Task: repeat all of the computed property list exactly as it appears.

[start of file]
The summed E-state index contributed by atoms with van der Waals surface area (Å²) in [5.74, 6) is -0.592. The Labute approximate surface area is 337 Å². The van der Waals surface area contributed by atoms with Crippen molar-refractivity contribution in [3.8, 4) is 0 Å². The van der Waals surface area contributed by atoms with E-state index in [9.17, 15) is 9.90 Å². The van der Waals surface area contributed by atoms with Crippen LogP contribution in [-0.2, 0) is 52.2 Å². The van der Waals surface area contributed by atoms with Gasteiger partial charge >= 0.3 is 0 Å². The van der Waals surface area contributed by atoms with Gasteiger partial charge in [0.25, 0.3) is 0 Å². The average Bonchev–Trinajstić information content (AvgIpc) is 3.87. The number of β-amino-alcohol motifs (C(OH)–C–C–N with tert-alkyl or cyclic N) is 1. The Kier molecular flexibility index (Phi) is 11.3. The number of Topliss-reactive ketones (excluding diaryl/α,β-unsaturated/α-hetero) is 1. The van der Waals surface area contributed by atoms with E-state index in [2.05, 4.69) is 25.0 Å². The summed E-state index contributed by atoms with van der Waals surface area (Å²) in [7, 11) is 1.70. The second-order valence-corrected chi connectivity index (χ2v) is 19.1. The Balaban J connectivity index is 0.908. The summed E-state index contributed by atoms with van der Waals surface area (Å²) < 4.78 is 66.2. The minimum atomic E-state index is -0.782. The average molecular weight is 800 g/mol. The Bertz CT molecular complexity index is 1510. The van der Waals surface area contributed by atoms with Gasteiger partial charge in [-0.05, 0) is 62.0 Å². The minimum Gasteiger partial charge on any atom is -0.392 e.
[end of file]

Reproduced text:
The summed E-state index contributed by atoms with van der Waals surface area (Å²) in [5.74, 6) is -0.592. The Labute approximate surface area is 337 Å². The van der Waals surface area contributed by atoms with Crippen molar-refractivity contribution in [3.8, 4) is 0 Å². The van der Waals surface area contributed by atoms with E-state index in [9.17, 15) is 9.90 Å². The van der Waals surface area contributed by atoms with Crippen LogP contribution in [-0.2, 0) is 52.2 Å². The van der Waals surface area contributed by atoms with Gasteiger partial charge >= 0.3 is 0 Å². The van der Waals surface area contributed by atoms with Gasteiger partial charge in [0.25, 0.3) is 0 Å². The average Bonchev–Trinajstić information content (AvgIpc) is 3.87. The number of β-amino-alcohol motifs (C(OH)–C–C–N with tert-alkyl or cyclic N) is 1. The Kier molecular flexibility index (Phi) is 11.3. The number of Topliss-reactive ketones (excluding diaryl/α,β-unsaturated/α-hetero) is 1. The van der Waals surface area contributed by atoms with E-state index in [2.05, 4.69) is 25.0 Å². The summed E-state index contributed by atoms with van der Waals surface area (Å²) in [7, 11) is 1.70. The second-order valence-corrected chi connectivity index (χ2v) is 19.1. The Balaban J connectivity index is 0.908. The summed E-state index contributed by atoms with van der Waals surface area (Å²) < 4.78 is 66.2. The minimum atomic E-state index is -0.782. The average molecular weight is 800 g/mol. The Bertz CT molecular complexity index is 1510. The van der Waals surface area contributed by atoms with Gasteiger partial charge in [-0.05, 0) is 62.0 Å². The minimum Gasteiger partial charge on any atom is -0.392 e.